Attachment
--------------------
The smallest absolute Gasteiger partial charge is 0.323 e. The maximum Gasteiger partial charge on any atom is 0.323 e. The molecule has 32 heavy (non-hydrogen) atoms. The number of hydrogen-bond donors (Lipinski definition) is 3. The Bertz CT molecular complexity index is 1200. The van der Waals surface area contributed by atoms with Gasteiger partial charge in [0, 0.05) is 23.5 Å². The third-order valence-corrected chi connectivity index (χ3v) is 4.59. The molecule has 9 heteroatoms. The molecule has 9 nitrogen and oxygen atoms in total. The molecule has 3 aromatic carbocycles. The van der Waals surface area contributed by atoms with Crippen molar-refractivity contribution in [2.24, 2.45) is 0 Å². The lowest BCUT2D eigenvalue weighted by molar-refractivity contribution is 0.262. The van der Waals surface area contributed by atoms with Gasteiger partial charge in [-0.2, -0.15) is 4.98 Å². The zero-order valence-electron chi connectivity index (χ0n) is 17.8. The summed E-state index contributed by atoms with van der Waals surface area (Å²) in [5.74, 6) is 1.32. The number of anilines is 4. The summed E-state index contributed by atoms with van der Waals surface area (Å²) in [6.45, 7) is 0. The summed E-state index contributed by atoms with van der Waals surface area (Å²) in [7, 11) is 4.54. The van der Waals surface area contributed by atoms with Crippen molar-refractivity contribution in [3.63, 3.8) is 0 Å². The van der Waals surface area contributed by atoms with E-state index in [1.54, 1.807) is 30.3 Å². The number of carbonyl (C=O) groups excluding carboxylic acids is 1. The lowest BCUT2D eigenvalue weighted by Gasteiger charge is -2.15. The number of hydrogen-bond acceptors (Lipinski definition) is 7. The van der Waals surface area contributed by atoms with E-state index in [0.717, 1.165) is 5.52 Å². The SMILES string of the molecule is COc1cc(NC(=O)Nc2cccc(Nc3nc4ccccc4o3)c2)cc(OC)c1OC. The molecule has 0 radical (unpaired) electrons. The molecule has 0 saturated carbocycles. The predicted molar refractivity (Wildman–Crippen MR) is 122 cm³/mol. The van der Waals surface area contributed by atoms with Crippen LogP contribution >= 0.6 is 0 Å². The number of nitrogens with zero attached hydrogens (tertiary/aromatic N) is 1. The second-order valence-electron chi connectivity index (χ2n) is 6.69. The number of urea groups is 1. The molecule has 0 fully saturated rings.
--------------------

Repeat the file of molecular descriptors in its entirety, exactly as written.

The smallest absolute Gasteiger partial charge is 0.323 e. The maximum Gasteiger partial charge on any atom is 0.323 e. The molecule has 32 heavy (non-hydrogen) atoms. The number of hydrogen-bond donors (Lipinski definition) is 3. The Bertz CT molecular complexity index is 1200. The van der Waals surface area contributed by atoms with Gasteiger partial charge in [0, 0.05) is 23.5 Å². The third-order valence-corrected chi connectivity index (χ3v) is 4.59. The molecule has 9 heteroatoms. The molecule has 9 nitrogen and oxygen atoms in total. The molecule has 3 aromatic carbocycles. The van der Waals surface area contributed by atoms with Crippen molar-refractivity contribution in [2.24, 2.45) is 0 Å². The lowest BCUT2D eigenvalue weighted by molar-refractivity contribution is 0.262. The van der Waals surface area contributed by atoms with Gasteiger partial charge in [-0.2, -0.15) is 4.98 Å². The zero-order valence-electron chi connectivity index (χ0n) is 17.8. The summed E-state index contributed by atoms with van der Waals surface area (Å²) in [5.74, 6) is 1.32. The number of anilines is 4. The summed E-state index contributed by atoms with van der Waals surface area (Å²) in [6.45, 7) is 0. The summed E-state index contributed by atoms with van der Waals surface area (Å²) in [7, 11) is 4.54. The van der Waals surface area contributed by atoms with Crippen molar-refractivity contribution in [3.63, 3.8) is 0 Å². The van der Waals surface area contributed by atoms with E-state index in [1.54, 1.807) is 30.3 Å². The number of carbonyl (C=O) groups excluding carboxylic acids is 1. The lowest BCUT2D eigenvalue weighted by Gasteiger charge is -2.15. The number of hydrogen-bond acceptors (Lipinski definition) is 7. The van der Waals surface area contributed by atoms with E-state index in [0.717, 1.165) is 5.52 Å². The SMILES string of the molecule is COc1cc(NC(=O)Nc2cccc(Nc3nc4ccccc4o3)c2)cc(OC)c1OC. The molecule has 0 radical (unpaired) electrons. The molecule has 0 saturated carbocycles. The predicted molar refractivity (Wildman–Crippen MR) is 122 cm³/mol. The van der Waals surface area contributed by atoms with Crippen LogP contribution >= 0.6 is 0 Å². The number of nitrogens with zero attached hydrogens (tertiary/aromatic N) is 1. The second-order valence-electron chi connectivity index (χ2n) is 6.69. The number of urea groups is 1. The molecule has 0 fully saturated rings.